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  • Tax and coronavirus grants received after a business ceases 11th January 2021

    Many businesses have closed because of the pandemic despite government coronavirus grants. Special tax rules apply to these payments if they are received after a business stops trading. What do business owners need to know?

    Support payments
    A sole trader, partner or company that was eligible for a CSP (coronavirus support payments (CSPs)) but received it after their trade or property business ceased is not required to repay it. However, they must follow the special rules for calculating the tax on it.

    Post-cessation receipts
    The legislation says any part of a CSP that isn’t “referable” to the carrying on of the business is taxable as a “post-cessation receipt”. This rule overrides the normal accounting practices which determine the financial period for which a CSP should be recorded as income. The position is made more complicated for Self-Employment Income Support Scheme (SEISS) payments by another rule which says they are always taxable for 2020/21.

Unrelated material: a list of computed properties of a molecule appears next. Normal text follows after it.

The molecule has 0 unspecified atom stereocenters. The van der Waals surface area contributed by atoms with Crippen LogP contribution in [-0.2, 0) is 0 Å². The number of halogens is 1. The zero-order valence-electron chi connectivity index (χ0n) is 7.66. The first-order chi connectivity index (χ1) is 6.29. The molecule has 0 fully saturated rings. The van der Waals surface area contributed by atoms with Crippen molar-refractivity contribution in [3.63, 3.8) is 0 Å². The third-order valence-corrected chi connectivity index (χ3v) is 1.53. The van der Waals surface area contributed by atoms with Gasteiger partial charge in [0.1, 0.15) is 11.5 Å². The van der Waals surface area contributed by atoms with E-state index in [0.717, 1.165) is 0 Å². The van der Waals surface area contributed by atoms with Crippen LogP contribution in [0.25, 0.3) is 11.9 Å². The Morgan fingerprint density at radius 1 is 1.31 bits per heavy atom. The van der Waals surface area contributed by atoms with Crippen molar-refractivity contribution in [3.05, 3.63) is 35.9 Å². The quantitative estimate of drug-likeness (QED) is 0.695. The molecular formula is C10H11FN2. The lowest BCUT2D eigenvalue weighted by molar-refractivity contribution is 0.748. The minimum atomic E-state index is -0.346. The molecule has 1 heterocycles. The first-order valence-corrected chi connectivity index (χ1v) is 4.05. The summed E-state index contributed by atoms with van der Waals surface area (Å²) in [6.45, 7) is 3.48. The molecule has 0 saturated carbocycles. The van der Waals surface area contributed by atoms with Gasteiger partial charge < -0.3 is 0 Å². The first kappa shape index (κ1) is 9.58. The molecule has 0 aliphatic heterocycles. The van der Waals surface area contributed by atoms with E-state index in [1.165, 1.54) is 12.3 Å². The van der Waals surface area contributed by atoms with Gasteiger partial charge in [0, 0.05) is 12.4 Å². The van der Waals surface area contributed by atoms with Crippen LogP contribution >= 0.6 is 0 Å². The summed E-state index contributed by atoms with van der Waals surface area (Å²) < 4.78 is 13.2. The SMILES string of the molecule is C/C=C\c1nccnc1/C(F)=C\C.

Fortunately, as it stands, the effect of both the special post-cessation and the SEISS rules produce the same outcome, i.e. they both cause the payment to be taxable for 2020/21. However, our understanding is that the post-cessation rule trumps that for the SEISS. This might be important when working out the tax on it.

    Choose your tax year